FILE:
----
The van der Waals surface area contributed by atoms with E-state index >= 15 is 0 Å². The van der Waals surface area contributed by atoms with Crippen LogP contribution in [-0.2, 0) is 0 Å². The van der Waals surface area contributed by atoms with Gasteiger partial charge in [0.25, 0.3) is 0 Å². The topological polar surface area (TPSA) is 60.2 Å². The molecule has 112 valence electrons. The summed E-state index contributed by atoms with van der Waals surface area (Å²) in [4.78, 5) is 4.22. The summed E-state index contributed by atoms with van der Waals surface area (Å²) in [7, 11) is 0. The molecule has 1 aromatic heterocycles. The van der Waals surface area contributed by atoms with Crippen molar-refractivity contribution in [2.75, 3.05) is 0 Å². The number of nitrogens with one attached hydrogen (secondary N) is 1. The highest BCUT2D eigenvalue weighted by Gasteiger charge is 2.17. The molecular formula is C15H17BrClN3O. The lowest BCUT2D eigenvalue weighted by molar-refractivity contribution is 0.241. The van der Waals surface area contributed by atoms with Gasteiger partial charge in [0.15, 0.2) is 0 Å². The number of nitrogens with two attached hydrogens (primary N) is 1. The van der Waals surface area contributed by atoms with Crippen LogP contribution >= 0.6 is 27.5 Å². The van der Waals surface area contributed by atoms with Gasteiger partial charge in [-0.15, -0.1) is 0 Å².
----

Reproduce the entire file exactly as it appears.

The van der Waals surface area contributed by atoms with E-state index >= 15 is 0 Å². The van der Waals surface area contributed by atoms with Crippen LogP contribution in [-0.2, 0) is 0 Å². The van der Waals surface area contributed by atoms with Gasteiger partial charge in [0.25, 0.3) is 0 Å². The topological polar surface area (TPSA) is 60.2 Å². The molecule has 112 valence electrons. The summed E-state index contributed by atoms with van der Waals surface area (Å²) in [4.78, 5) is 4.22. The summed E-state index contributed by atoms with van der Waals surface area (Å²) in [7, 11) is 0. The molecule has 1 aromatic heterocycles. The van der Waals surface area contributed by atoms with Crippen molar-refractivity contribution in [2.75, 3.05) is 0 Å². The number of nitrogens with one attached hydrogen (secondary N) is 1. The highest BCUT2D eigenvalue weighted by Gasteiger charge is 2.17. The molecular formula is C15H17BrClN3O. The lowest BCUT2D eigenvalue weighted by molar-refractivity contribution is 0.241. The van der Waals surface area contributed by atoms with Gasteiger partial charge in [0.15, 0.2) is 0 Å². The number of nitrogens with two attached hydrogens (primary N) is 1. The van der Waals surface area contributed by atoms with Crippen LogP contribution >= 0.6 is 27.5 Å². The van der Waals surface area contributed by atoms with Gasteiger partial charge in [-0.15, -0.1) is 0 Å².